Searching by Keyword
To search by a keyword, simply input the keyword into the search bar at the top of the tool library window. For example, if you are looking for metric tooling, you can search “metric” to filter by tools matching that keyword. This is helpful when searching for Specialty Profile tools which are not supported by the current profile filters, like the Harvey Tool Double Angle Shank Cutters seen in the example below.
Searching by Tool Type
To search by tool type, click the “Type” button in the top menu of your tool library window. From there, you will be able to segment the tools by their profile. For example, if you only wanted to see Harvey Tool ball nose end mills, choose “Ball” and your tool results will filter accordingly.
As more specialty profiles are added, these filters will allow you to filter by profiles such as chamfer, dovetail, drill, threadmill, and more. However, some specialty profile tools do not currently have a supported tool type. These tools show as “form tools” and are easier to find by searching by tool number or name. For example, there is not currently a profile filter for “Double Angle Shank Cutters” so you will not be able to sort by that profile. Instead, type “Double Angle Shank Cutter” into the search bar (see “Searching by Keyword”) to filter by that tool type.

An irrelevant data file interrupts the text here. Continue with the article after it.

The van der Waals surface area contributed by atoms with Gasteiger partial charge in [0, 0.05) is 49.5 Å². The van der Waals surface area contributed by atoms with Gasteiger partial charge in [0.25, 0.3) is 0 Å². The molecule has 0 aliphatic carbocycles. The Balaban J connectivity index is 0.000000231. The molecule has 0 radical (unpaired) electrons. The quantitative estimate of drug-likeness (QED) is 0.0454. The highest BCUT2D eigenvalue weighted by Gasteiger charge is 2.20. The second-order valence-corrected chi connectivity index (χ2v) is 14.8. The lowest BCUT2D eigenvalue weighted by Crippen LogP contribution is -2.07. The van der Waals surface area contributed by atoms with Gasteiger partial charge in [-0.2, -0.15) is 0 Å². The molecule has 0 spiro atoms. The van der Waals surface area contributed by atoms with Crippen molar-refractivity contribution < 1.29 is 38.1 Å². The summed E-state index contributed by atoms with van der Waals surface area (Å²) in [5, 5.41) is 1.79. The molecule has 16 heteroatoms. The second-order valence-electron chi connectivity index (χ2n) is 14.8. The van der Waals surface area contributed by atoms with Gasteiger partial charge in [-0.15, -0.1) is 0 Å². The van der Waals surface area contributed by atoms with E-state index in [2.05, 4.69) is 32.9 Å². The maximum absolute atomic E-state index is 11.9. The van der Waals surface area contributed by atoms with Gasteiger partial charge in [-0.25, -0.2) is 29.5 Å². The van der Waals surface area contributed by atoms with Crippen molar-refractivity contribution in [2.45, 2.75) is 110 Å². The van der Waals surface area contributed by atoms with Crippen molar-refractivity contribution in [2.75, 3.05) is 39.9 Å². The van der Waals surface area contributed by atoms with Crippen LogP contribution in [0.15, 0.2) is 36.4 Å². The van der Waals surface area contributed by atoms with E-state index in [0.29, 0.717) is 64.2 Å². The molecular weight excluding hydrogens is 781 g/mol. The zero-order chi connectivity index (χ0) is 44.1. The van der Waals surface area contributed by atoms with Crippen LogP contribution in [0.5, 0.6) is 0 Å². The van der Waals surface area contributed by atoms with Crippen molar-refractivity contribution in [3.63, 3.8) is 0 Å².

Searching by Tool Dimensions
To search by tool dimensions, click the “Dimensions” button in the top menu of your tool library window. From there, you will be able to filter tools by your desired dimensions, including cutter diameter, flute count, overall length, radius, and flute length (also known as length of cut). For example, if you wanted to see Helical 3 flute end mills in a 0.5 inch diameter, you would check off the boxes next to “Diameter” and “Flute Count” and enter the values you are looking for. From there, the tool results will filter based on the selections you have made.